Eyes fatigued due to digital devices? Follow our adviceÂ
These steps will help you ease the strain on your eyes brought on by incessant use of digital devicesÂ
In the digital age that we live in, we are always staring at some screen. Whether it is a laptop for work or entertainment, your smartphone or the television. Experts warn that too much screen time may not only lead to obesity, stress, aggression and social isolation, but also damage vision, which is known as Computer Vision Syndrome(CVS).
- Spending long hours staring at some or the other digital screen strains the eye
- Take frequent short breaks and adjust the screen settings to have minimum effect on the eyes
- Get complete eye check-up done annually
What is Computer Vision Syndrome?
Computer Vision Syndrome, also referred to as Digital Eye Strain,Â describes a group of eye and vision-related problems that result from prolonged computer, tablet, e-reader and cell phone use. Studies indicate that 50 to 90 percent of computer users suffer from visual symptoms of computer vision syndrome. These symptoms include eye strain, dry eyes, eye irritation, blurred vision, double vision and neck and shoulder pain. Spending long hours staring at some or the other digital screen is the main reason for these besides poor lighting, glare on a digital screen, improper viewing distances, poor posture and other vision problems.
The size of the screen that you use is also an important factor because smaller the screen, the closer you are likely to hold it.Â
How to treat CVS?Â
Of course the best way is to reduce the usage of digital devices to as less as possible. Since that may not be possible, here are few changes that you should make in the way you use these devices.
- Correct the lighting: Ensure that the room is well lit. Also remember that too much brightness can cast glare on the screen, which strains the eye. You may also use anti-glare glasses.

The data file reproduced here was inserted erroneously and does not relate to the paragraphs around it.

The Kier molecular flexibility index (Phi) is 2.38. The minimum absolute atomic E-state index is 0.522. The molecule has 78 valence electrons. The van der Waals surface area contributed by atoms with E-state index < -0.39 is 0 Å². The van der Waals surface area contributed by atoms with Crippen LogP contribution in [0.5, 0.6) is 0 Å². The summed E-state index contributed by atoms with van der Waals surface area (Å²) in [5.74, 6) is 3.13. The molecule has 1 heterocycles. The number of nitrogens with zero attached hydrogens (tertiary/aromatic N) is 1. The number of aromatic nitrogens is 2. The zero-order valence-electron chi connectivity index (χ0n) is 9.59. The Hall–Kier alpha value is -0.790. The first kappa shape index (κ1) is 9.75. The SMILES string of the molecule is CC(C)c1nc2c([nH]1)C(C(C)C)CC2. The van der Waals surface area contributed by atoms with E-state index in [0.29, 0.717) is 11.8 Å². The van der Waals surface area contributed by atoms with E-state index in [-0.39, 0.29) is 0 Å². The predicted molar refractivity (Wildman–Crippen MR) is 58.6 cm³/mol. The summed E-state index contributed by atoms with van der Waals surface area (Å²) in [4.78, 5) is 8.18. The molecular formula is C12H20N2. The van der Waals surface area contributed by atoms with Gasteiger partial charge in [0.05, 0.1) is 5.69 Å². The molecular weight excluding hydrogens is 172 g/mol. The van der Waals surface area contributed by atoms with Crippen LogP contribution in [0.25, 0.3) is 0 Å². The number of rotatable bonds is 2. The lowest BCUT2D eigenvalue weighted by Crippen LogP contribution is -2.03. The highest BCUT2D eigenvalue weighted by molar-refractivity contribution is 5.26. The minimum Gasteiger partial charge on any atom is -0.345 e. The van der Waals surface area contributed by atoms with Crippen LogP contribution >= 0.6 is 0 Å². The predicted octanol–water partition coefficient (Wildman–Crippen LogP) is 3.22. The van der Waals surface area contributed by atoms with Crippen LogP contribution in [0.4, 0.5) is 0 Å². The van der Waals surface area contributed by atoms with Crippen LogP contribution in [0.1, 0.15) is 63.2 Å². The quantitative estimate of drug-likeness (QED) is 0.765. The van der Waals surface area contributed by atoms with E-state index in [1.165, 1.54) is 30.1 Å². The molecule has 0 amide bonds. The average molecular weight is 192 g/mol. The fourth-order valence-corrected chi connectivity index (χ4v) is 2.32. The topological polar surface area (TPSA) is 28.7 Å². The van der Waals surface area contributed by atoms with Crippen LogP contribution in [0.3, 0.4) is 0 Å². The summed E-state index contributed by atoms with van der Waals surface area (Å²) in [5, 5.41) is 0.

- Setting on your screen: Adjust the text size and contrast on your screens according to your eyes comfort. Most devices also come with auto adjust settings that change the brightness of the screen according to the surrounding light.Â
- Maintain good posture: Since posture and distance are major factors that affect CVS, make it a habit to maintain proper distance between you and the screen. The best position for your monitor is slightly below eye level, about 20 to 28 inches away from your face.Â
- Annual eye examination: It is easier to treat any problem when detected early. Sometimes there may not be any symptoms or you may not have noticed them. Regular eye check-up will let you know if there are any corrective steps to be taken
- Resolution: Use high resolutions settings on all your devices. A higher resolution produces sharper type and crisper images, reducing eye strain.
- Rule of 20-20-20: Apply the 20-20-20 rule. After every 20 minutes of working on a screen, look at something which is 20 meter away from you for 20 seconds.
- Take breaks: When you are glued to a screen, you also tend to be sitting at the same spot for long hours. Take frequent, short breaks and walk around. This will not only relax your eyes but also help you stretch your body.Â
- Blink: Another side effect of staring at digital screens is that you blink less. This is why the eyes become dry and feel sore. Keep blinking your eyes more often, though it may require you to make conscious effort. Rub your hands together to create friction and warmth, then gently cup your palms over your closed eyes and rest them.
- Eye drops: Ask your doctor for eye drops that you can use to keep your eyes lubricated. These eye drops contain artificial tears that help flush the eyes out and make you more comfortable instantly.
- Take your vitamins: Adequate amount of vitamins and minerals such vitamins A, C and E with a B complex and Zinc is important for overall eye health. Include foods rich in these vitamins and minerals in your daily diet. If required, you may also take some supplements after consulting your doctor.
Source:Â https://www.myupchar.com, https://www.aoa.org/, https://www.webmd.com/, https://www.allaboutvision.com/